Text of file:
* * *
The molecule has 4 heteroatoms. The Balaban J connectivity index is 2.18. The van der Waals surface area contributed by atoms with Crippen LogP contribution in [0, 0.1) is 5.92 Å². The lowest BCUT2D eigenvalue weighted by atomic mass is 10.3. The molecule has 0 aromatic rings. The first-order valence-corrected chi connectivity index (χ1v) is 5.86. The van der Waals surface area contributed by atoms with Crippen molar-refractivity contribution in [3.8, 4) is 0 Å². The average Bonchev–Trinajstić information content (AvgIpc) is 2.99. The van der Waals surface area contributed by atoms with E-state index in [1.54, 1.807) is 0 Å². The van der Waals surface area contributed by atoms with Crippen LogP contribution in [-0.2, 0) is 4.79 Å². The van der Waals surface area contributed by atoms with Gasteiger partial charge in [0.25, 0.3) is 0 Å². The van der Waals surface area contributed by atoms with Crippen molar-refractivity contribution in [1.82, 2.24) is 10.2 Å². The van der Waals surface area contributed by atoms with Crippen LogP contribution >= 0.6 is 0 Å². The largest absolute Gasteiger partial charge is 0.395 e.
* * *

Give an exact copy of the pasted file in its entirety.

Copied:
The molecule has 4 heteroatoms. The Balaban J connectivity index is 2.18. The van der Waals surface area contributed by atoms with Crippen LogP contribution in [0, 0.1) is 5.92 Å². The lowest BCUT2D eigenvalue weighted by atomic mass is 10.3. The molecule has 0 aromatic rings. The first-order valence-corrected chi connectivity index (χ1v) is 5.86. The van der Waals surface area contributed by atoms with Crippen molar-refractivity contribution in [3.8, 4) is 0 Å². The average Bonchev–Trinajstić information content (AvgIpc) is 2.99. The van der Waals surface area contributed by atoms with E-state index in [1.54, 1.807) is 0 Å². The van der Waals surface area contributed by atoms with Crippen LogP contribution in [-0.2, 0) is 4.79 Å². The van der Waals surface area contributed by atoms with Gasteiger partial charge in [0.25, 0.3) is 0 Å². The van der Waals surface area contributed by atoms with Crippen molar-refractivity contribution in [1.82, 2.24) is 10.2 Å². The van der Waals surface area contributed by atoms with Crippen LogP contribution >= 0.6 is 0 Å². The largest absolute Gasteiger partial charge is 0.395 e.